Key Words
prestressed continuous beams; bridge; prestress losses; non-destructive testing; dynamic properties

Address
Marco Breccolotti and Francesco Pozza: Department of Civil and Environmental Engineering, University of Perugia, 06125, Italy

Abstract
This paper reported test of full-scale cables attached with four types of dampers: viscous damper, passive Magneto-Rheological (MR) damper, friction damper and High Damping Rubber (HDR) damper. The logarithmic decrements of the cable with attached dampers were calculated from free vibration time history. The efficiency ratios of the mean damping ratios of the tested four dampers to theoretical maximum damping ratio were derived, which was very important for practical damper design and parameter optimization. Non-ideal factors affecting damper performance were discussed based on the test results. The effects of concentrated mass and negative stiffness were discussed in detail and compared theoretically. Approximate formulations were derived and verified using numerical solutions. The critical values for non-dimensional concentrated mass coefficient and negative stiffness were identified. Efficiency ratios were approximately 0.6, 0.6, and 0.3 for the viscous damper, passive MR damper and HDR damper, respectively. The efficiency ratio for the friction damper was between 0-1.0. The effects of concentrated mass and negative stiffness on cable damping were positive as both could increase damping ratio; the concentrated mass was more effective than negative stiffness for higher vibration modes.

Key Words
stay cable; damper; damping ratio; negative stiffness; concentrated mass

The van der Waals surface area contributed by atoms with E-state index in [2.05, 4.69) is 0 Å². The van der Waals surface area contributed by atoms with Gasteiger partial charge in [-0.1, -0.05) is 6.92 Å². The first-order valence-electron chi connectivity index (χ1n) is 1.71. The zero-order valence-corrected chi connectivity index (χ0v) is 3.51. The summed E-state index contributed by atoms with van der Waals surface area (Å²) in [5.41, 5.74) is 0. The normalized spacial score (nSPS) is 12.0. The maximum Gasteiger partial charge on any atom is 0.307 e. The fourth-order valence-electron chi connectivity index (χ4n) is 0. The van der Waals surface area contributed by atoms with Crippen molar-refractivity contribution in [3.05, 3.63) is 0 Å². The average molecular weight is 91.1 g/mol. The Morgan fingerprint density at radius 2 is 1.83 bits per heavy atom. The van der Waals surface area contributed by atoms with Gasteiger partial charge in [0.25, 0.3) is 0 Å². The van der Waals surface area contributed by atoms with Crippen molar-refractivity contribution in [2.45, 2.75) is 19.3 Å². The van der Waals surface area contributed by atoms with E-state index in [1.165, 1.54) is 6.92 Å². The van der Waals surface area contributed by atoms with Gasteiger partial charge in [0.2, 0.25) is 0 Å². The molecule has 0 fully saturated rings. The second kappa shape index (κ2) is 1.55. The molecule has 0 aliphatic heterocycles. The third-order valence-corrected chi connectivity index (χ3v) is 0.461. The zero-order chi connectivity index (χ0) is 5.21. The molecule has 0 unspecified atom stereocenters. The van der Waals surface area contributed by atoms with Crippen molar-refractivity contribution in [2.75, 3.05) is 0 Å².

Address
Haijun Zhou, Ning Xiang and Xigui Huang:Institute of Urban Smart Transportation & Safety Maintenance, Shenzhen University,
Shenzhen 518060, China;
Guangdong Provincial Key Laboratory of Durability for Marine Civil Engineering, Shenzhen University, Shenzhen 518060, China
Limin Sun: State Key Laboratory for Disaster Reduction in Civil Engineering, Tongji University, Shanghai 200092, China
Feng Xing: Guangdong Provincial Key Laboratory of Durability for Marine Civil Engineering, Shenzhen University, Shenzhen 518060, China
Rui Zhou: Institute of Urban Smart Transportation & Safety Maintenance, Shenzhen University,
Shenzhen 518060, China



Abstract
In this paper, damage assessment in wind-turbine towers using vibration-based artificial neural networks (ANNs) is numerically investigated. At first, a vibration-based ANNs algorithm is designed for damage detection in a wind turbine tower. The ANNs architecture consists of an input, an output, and hidden layers. Modal parameters of the wind turbine tower such as mode shapes and frequencies are utilized as the input and the output layer composes of element stiffness indices. Next, the finite element model of a real wind-turbine tower is established as the test structure. The natural frequencies and mode shapes of the test structure are computed under various damage cases of single and multiple damages to generate training patterns. Finally, the ANNs are trained using the generated training patterns and employed to detect damaged elements and severities in the test structure.

Key Words
wind turbine; vibration; frequency; mode shape; ANN; damage detection; finite element model

Address
Cong-Uy Nguyen, Thanh-Canh Huynh and Jeong-Tae Kim: Department of Ocean Engineering, Pukyong National University, 599-1 Daeyon-3dong, Nam-gu, Busan 608-737, Republic of Korea